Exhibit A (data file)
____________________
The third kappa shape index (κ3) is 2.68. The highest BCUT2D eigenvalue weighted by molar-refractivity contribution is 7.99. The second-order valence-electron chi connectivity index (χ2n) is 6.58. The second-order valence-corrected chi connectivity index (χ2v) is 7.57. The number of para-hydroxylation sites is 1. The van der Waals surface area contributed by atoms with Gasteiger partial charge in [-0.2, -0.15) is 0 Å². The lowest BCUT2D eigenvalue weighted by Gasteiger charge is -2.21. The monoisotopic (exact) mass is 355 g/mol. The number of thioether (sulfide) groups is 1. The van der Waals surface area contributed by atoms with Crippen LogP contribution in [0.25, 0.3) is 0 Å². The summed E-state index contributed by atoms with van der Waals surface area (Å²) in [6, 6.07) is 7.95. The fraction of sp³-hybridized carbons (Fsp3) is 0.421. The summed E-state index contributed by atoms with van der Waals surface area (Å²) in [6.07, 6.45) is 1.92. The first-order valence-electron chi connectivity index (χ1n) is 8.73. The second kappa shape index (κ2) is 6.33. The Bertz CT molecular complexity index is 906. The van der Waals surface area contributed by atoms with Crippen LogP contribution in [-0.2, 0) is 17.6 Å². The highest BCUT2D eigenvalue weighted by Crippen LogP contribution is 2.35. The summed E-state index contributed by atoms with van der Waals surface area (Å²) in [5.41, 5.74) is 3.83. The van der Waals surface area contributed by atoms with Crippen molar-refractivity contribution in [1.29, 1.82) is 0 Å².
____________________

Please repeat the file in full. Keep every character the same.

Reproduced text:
The third kappa shape index (κ3) is 2.68. The highest BCUT2D eigenvalue weighted by molar-refractivity contribution is 7.99. The second-order valence-electron chi connectivity index (χ2n) is 6.58. The second-order valence-corrected chi connectivity index (χ2v) is 7.57. The number of para-hydroxylation sites is 1. The van der Waals surface area contributed by atoms with Gasteiger partial charge in [-0.2, -0.15) is 0 Å². The lowest BCUT2D eigenvalue weighted by Gasteiger charge is -2.21. The monoisotopic (exact) mass is 355 g/mol. The number of thioether (sulfide) groups is 1. The van der Waals surface area contributed by atoms with Crippen LogP contribution in [0.25, 0.3) is 0 Å². The summed E-state index contributed by atoms with van der Waals surface area (Å²) in [6, 6.07) is 7.95. The fraction of sp³-hybridized carbons (Fsp3) is 0.421. The summed E-state index contributed by atoms with van der Waals surface area (Å²) in [6.07, 6.45) is 1.92. The first-order valence-electron chi connectivity index (χ1n) is 8.73. The second kappa shape index (κ2) is 6.33. The Bertz CT molecular complexity index is 906. The van der Waals surface area contributed by atoms with Crippen LogP contribution in [-0.2, 0) is 17.6 Å². The highest BCUT2D eigenvalue weighted by Crippen LogP contribution is 2.35. The summed E-state index contributed by atoms with van der Waals surface area (Å²) in [5.41, 5.74) is 3.83. The van der Waals surface area contributed by atoms with Crippen molar-refractivity contribution in [1.29, 1.82) is 0 Å².